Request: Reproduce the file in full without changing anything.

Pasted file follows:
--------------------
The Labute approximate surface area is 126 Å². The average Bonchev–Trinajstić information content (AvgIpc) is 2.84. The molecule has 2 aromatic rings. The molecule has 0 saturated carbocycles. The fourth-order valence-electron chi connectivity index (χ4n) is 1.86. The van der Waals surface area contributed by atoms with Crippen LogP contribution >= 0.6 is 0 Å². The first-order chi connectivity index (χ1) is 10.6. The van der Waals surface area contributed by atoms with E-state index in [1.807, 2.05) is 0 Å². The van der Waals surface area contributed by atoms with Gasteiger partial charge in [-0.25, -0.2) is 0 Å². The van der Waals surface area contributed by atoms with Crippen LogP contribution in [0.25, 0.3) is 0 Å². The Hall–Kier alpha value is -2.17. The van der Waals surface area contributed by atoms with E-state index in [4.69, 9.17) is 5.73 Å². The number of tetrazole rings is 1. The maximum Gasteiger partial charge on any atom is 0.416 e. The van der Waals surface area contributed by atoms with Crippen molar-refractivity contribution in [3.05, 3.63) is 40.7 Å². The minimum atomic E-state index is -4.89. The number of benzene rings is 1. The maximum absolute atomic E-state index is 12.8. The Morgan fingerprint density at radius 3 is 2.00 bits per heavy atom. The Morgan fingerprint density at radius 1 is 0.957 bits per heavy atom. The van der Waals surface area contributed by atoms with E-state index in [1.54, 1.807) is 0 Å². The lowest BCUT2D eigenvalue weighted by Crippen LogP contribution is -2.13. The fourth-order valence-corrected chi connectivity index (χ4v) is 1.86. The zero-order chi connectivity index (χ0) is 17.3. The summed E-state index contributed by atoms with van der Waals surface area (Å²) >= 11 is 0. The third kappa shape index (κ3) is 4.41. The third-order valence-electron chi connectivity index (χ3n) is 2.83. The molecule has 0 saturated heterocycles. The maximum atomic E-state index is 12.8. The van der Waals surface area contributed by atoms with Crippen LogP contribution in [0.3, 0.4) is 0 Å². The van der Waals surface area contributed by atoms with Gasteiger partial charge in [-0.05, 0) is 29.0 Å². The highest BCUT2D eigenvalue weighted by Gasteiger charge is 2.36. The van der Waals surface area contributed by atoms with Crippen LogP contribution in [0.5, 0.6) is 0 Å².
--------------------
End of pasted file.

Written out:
The Labute approximate surface area is 126 Å². The average Bonchev–Trinajstić information content (AvgIpc) is 2.84. The molecule has 2 aromatic rings. The molecule has 0 saturated carbocycles. The fourth-order valence-electron chi connectivity index (χ4n) is 1.86. The van der Waals surface area contributed by atoms with Crippen LogP contribution >= 0.6 is 0 Å². The first-order chi connectivity index (χ1) is 10.6. The van der Waals surface area contributed by atoms with E-state index in [1.807, 2.05) is 0 Å². The van der Waals surface area contributed by atoms with Gasteiger partial charge in [-0.25, -0.2) is 0 Å². The van der Waals surface area contributed by atoms with Crippen LogP contribution in [0.25, 0.3) is 0 Å². The Hall–Kier alpha value is -2.17. The van der Waals surface area contributed by atoms with E-state index in [4.69, 9.17) is 5.73 Å². The number of tetrazole rings is 1. The maximum Gasteiger partial charge on any atom is 0.416 e. The van der Waals surface area contributed by atoms with Crippen molar-refractivity contribution in [3.05, 3.63) is 40.7 Å². The minimum atomic E-state index is -4.89. The number of benzene rings is 1. The maximum absolute atomic E-state index is 12.8. The Morgan fingerprint density at radius 3 is 2.00 bits per heavy atom. The Morgan fingerprint density at radius 1 is 0.957 bits per heavy atom. The van der Waals surface area contributed by atoms with E-state index in [1.54, 1.807) is 0 Å². The lowest BCUT2D eigenvalue weighted by Crippen LogP contribution is -2.13. The fourth-order valence-corrected chi connectivity index (χ4v) is 1.86. The zero-order chi connectivity index (χ0) is 17.3. The summed E-state index contributed by atoms with van der Waals surface area (Å²) >= 11 is 0. The third kappa shape index (κ3) is 4.41. The third-order valence-electron chi connectivity index (χ3n) is 2.83. The molecule has 0 saturated heterocycles. The maximum atomic E-state index is 12.8. The van der Waals surface area contributed by atoms with Crippen LogP contribution in [0.3, 0.4) is 0 Å². The van der Waals surface area contributed by atoms with Gasteiger partial charge in [-0.05, 0) is 29.0 Å². The highest BCUT2D eigenvalue weighted by Gasteiger charge is 2.36. The van der Waals surface area contributed by atoms with Crippen LogP contribution in [0.5, 0.6) is 0 Å².